The film ends with a quotation from Walt Whitman’s poem “On The Beach at Night”, describing how frightening an approaching cloud bank seemed at night to the poet’s child, blotting the stars out one by one, as the father and child stood on the beach on Massachusetts’ North Shore. As much as it resembles the plot of the movie and of Shute’s novel, however, the book gives only an incidental reference to the Whitman poem, and the phrase “on the beach” is a Royal Navy term that means “retired from the Service”. However, there seems to be little doubt about the provenance of the book’s title, since at least some editions of it bear on the flyleaf two stanzas from the T.S. Eliot poem “The Hollow Men”.
The film received mixed reviews because with its three-hour account of impending doom, reviewers considered it “slow going”.
On the Beach received two Golden Globe award nominations and was nominated as Best Miniseries or Television Film. Rachel Ward was nominated in the Best Performance by an Actress in a Mini-Series or Motion Picture Made for Television category for her role as Moira Davidson.
- Rachel Ward and Bryan Brown are husband and wife in real life.
- This film marked their fourth on-screen collaboration.
- The Los Angeles class submarine in this movie uses a “caterpillar” (silent) drive as was used by the Soviet submarine Red October in The Hunt for Red October (1990).
- Bill Hunter who stars as the PM of Australia, was in the original on the beach as an uncredited swimming double.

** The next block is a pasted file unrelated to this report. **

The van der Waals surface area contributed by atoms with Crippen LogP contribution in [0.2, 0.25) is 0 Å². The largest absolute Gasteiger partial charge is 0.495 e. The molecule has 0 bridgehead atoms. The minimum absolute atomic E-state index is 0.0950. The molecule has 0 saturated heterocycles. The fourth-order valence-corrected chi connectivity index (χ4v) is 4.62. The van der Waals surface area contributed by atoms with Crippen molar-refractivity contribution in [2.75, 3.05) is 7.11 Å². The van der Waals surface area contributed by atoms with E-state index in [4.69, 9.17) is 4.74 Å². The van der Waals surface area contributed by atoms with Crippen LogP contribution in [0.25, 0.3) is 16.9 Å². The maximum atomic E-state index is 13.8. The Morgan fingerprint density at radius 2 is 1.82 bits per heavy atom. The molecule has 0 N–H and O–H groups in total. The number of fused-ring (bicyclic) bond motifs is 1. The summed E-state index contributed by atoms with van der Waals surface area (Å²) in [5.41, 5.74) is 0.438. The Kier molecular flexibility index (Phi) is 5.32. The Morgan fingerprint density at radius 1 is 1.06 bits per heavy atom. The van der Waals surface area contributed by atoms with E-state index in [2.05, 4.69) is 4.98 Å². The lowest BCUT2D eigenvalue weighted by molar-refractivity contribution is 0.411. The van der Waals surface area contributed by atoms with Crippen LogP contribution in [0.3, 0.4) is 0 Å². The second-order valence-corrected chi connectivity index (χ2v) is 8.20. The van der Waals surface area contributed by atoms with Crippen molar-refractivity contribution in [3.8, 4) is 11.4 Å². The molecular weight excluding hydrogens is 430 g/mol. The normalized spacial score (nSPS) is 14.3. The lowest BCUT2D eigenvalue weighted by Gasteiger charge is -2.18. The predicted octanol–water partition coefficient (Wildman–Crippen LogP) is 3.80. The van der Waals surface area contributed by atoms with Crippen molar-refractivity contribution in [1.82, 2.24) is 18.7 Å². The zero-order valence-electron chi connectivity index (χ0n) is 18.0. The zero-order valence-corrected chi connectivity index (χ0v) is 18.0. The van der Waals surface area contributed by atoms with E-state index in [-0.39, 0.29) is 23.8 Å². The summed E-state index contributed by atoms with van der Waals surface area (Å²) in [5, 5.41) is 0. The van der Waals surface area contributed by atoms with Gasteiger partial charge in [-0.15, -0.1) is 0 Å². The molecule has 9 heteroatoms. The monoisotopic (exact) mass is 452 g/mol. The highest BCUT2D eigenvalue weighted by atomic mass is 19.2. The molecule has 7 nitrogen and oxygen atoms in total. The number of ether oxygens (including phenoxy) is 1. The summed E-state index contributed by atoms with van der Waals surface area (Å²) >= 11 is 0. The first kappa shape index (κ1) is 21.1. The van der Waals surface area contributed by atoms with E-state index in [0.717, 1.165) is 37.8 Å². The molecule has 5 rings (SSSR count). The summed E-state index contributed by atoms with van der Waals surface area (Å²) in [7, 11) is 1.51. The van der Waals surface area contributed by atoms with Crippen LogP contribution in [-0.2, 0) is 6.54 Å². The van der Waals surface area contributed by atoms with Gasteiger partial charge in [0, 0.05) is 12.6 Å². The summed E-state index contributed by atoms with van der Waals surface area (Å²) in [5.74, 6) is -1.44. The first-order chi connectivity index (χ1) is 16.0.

- Bill Hunter’s appears as an uncredited swimming double.
- And, Hunter claimed that he was inspired to take up acting after watching one of the leads (variously claimed to be either Gregory Peck or Fred Astaire) do 27 takes of a scene, and thinking he could do better.
Production & Filming Details
- Russell Mulcahy.
- Greg Coote … executive producer.
- John Edwards … producer.
- Jeffrey M. Hayes … executive producer.
- Carol Hughes … line producer.
- Peter E. Strauss … executive producer (as Peter Strauss).
- Errol Sullivan … executive producer / producer.
- Nevil Shute … (novel).
- John Paxton … (1959 screenplay).
- David Williamson … (teleplay).
- Bill Kerby … (teleplay).
- Christopher Gordon.
- Martin McGrath.
- Mark Perry.
- Coote Hayes Productions.
- Edwards/Sullivan Productions.
- Showtime Networks.
- Southern Star Entertainment.
- The Australian Film Commission.
- Showtime Networks (2000) (USA) (TV) (original airing).
- 7 Network (2001) (Australia) (TV).
- AXN (2007) (Japan) (TV).
- Bridge Entertainment Group (2001) (Netherlands) (DVD) (VHS).
- Elephant Films (2009) (France) (all media).
- Hallmark Home Entertainment (2000) (USA) (VHS).
- MIG Film (2011) (Germany) (DVD).
- Pand Co. Ltd. (2001) (Japan) (DVD).
- Pand Co. Ltd. (2001) (Japan) (video).
- Prime Wave (PW) (2001) (Japan) (DVD).
- Prime Wave (PW) (2001) (Japan) (video).
- Release Date: 28 May 2000 (US) and 28 January 2001 (Australia).
- Rating: 15.
- Running Time: 195 minutes.
- Country: Australia.
- Language: English.